Network Administration / VoIP

Four steps to secured VoIP

Securing Voice over IP (VoIP) doesn't have to be a challenge for small and medium-sized businesses (SMBs).

VoIP is basically a phone call over the Internet. It offers the same promises - and pitfalls - as the Internet. The promises are cheap and easy communication over a readily available and easy-to-use public network - the Internet. The pitfalls are the same security weaknesses of that network, which wasn't originally designed for security - or phone calls, for that matter.

But it's not as scary as it seems for cash-strapped SMBs with limited IT staffs. Most of the tuning required to secure VoIP involves the same efforts as hardening Internet and Web connections your company probably already has in place. And most of that work can be handled by your existing network staff, even without a dedicated information security department.

Even if your SMB doesn't host its own Web site or Internet service, like a larger enterprise, it still has connections to the Internet through conventional routers. Handling VoIP for them should be a snap.

Security comes first

Before delving into the four best practices for securing VoIP and how to apply them to SMBs, be aware of the overall security issues around VoIP.

There are three major security concerns around VoIP, and they're the same security issues as those for IP traffic, in general. The three issues are:

1. Lack of authentication.
2. Spoofing, and exposure of unencrypted data.
3. Unwanted traffic similar to email spam, which in the VoIP world is called SPIT, or spam over Internet telephony.

VoIP can also serve as an entry point into your company, just like any other Internet connection, for viruses, spyware and malware. But this isn't a specific problem of VoIP. Denial-of-service (DoS) attacks are also possible via VoIP but, again, this is a general IP protocol issue and not just a VoIP concern.

IP traffic isn't authenticated. It moves freely over the Internet and can come from anywhere. This is a problem inherent in the TCP/IP protocol. For VoIP, it means a malicious user could fake, or spoof, your company's IP address and appear on the caller ID of an unsuspecting customer. This tactic is known as VoIP phishing, which, like its email counterpart, is meant to entice customers to give up confidential account information over the phone to thieves posing as your company employees.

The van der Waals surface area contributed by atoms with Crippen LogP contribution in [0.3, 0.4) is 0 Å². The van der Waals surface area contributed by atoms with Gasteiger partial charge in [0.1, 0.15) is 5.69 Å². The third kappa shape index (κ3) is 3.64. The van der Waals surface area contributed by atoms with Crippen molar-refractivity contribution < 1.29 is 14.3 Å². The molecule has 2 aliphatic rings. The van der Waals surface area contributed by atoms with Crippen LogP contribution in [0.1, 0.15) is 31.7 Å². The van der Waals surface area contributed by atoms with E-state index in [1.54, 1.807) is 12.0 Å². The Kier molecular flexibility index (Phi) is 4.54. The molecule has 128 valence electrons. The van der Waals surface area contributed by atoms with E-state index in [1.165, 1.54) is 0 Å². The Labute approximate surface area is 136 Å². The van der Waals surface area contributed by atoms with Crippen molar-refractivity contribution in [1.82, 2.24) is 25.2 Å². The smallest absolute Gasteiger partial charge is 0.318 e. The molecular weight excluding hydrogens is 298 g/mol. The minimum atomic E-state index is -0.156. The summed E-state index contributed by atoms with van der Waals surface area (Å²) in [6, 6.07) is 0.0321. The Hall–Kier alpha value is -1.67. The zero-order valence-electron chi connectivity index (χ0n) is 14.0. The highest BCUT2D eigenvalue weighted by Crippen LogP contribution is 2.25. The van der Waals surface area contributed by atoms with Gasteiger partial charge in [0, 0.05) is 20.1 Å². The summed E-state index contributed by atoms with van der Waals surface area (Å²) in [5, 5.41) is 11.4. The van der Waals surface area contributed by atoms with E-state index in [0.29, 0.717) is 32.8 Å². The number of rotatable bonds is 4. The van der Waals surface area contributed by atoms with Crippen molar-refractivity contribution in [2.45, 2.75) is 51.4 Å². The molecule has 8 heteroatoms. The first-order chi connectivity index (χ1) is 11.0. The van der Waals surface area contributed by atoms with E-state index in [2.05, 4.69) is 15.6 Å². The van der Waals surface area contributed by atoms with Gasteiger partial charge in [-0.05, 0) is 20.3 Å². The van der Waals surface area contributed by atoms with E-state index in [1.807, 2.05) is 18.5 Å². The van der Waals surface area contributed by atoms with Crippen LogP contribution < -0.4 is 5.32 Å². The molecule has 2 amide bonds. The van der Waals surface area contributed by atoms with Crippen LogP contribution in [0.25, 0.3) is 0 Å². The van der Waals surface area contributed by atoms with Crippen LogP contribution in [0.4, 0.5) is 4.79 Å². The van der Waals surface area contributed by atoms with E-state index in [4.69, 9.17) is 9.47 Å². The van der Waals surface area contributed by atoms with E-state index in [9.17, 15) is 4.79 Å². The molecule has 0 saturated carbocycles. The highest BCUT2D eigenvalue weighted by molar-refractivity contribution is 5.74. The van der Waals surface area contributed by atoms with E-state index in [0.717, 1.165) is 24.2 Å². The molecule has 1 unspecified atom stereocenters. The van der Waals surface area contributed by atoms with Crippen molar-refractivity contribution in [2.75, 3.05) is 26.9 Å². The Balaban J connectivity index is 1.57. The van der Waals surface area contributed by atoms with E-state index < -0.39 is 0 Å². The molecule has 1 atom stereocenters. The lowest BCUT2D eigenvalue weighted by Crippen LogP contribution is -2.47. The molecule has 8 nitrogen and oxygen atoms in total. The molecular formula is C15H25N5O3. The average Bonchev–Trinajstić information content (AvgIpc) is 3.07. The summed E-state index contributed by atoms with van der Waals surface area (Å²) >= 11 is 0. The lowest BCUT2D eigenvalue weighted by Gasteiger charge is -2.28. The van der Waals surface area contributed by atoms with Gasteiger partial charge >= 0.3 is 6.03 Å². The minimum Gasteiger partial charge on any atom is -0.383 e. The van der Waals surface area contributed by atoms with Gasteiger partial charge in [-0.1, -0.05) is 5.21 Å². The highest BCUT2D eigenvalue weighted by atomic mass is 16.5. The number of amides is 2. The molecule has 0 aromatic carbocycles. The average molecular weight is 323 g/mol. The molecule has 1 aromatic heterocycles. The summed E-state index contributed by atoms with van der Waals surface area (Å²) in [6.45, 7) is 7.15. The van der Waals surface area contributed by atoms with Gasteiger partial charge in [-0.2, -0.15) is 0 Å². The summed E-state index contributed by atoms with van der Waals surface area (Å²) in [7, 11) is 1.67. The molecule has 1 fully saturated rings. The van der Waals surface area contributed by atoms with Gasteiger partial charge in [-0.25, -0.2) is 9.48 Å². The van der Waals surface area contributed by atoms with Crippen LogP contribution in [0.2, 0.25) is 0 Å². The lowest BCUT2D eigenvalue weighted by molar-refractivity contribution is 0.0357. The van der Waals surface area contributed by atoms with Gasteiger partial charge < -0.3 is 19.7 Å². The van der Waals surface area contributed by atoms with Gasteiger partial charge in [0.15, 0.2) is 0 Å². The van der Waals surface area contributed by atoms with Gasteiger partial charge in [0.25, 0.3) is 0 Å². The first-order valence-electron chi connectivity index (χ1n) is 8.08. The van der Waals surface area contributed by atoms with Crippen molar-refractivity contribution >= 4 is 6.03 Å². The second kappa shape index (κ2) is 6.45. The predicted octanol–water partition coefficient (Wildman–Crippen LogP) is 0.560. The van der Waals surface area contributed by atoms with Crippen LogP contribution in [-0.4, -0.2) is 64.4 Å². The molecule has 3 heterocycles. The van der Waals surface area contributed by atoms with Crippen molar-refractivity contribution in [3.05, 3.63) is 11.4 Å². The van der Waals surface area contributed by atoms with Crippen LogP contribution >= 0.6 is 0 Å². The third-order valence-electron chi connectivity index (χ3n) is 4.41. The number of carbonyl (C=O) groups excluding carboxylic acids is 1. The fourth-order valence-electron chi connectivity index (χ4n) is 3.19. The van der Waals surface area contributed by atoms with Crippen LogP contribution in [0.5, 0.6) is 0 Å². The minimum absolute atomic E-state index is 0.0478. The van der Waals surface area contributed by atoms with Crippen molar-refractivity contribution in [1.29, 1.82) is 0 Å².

IP traffic moves in the clear by default. It can be easily picked up by conventional packet sniffers like Wireshark (formerly Ethereal), dsniff, Ettercap and their ilk. Any conversations on your new shiny VoIP phones can be eavesdropped by sniffing unencrypted traffic traveling over the Internet. Unlike regular phone lines, which require some effort to tap through the phone company, VoIP can potentially expose your SMB to the whole world just by being on the Internet.

And, just as spam is delivered via email, junk voicemail messages can be pumped into your company through VoIP, clogging your SMB's phones with SPIT. This is in addition to a DoS attack against your company, just like any other from the Internet, through your VoIP connection.

So, what's an SMB to do to protect itself from the dangers of VoIP? Here are four suggestions:

1. First, run all your VoIP traffic through a separate Internet connection and separate voice and data traffic into their own network segments. Use a VLAN to separate voice and data. This can prevent an attack via the data stream from the Internet leaking into your voice system, using your VoIP network to attack your primary network. Set up separate servers dedicated just to VoIP traffic and firewall them apart from the rest of your network. For VoIP connections between different buildings, use a virtual private network (VPN) to authenticate users to prevent spoofing.

2. Second, avoid cheap VoIP systems that can be installed on an ordinary desktop or workstation. As tempting as it might be to a cost-conscious SMB, these systems are highly insecure since they can be easily compromised and used as a back door into your network. Go for a real VoIP system from a major provider like Vonage Holdings Corp. or Avaya Inc., which integrates with your existing routers and can be handled by your existing network staff.

3. Third, encrypt any VoIP traffic to keep it confidential and prevent eavesdropping by network sniffers. VoIP encryption is getting better but it can just as easily be set at the router or gateway level and then tunneled through IPSec. This should put less of a strain on your SMB staff members, who may already be setting up these types of connections for your VPN.

4. Lastly, put VoIP servers in a secure physical location, as you would for your other networking equipment. Ideally, if space permits, the equipment should be in its own equipment room separate from that other networking equipment.

Like the rest of your network servers, baseline security controls should be in place for your VoIP system. Here's how:

* Make sure all routers and servers hosting your VoIP system have been hardened and all unnecessary services turned off and ports closed.
* Restrict access to VoIP servers to only system administrators and log and monitor all access.
* Use intrusion detection systems to monitor malicious attempts to access your VoIP network.
* Employ a defense-in-depth of strategy with multiple layers of security, including dedicated VoIP-ready firewalls.

Implementing VoIP is not as scary, or as much of a burden, as it seems. Most of the tasks for securing VoIP can be handled by your existing IT staff, since it is already integrated into your network.

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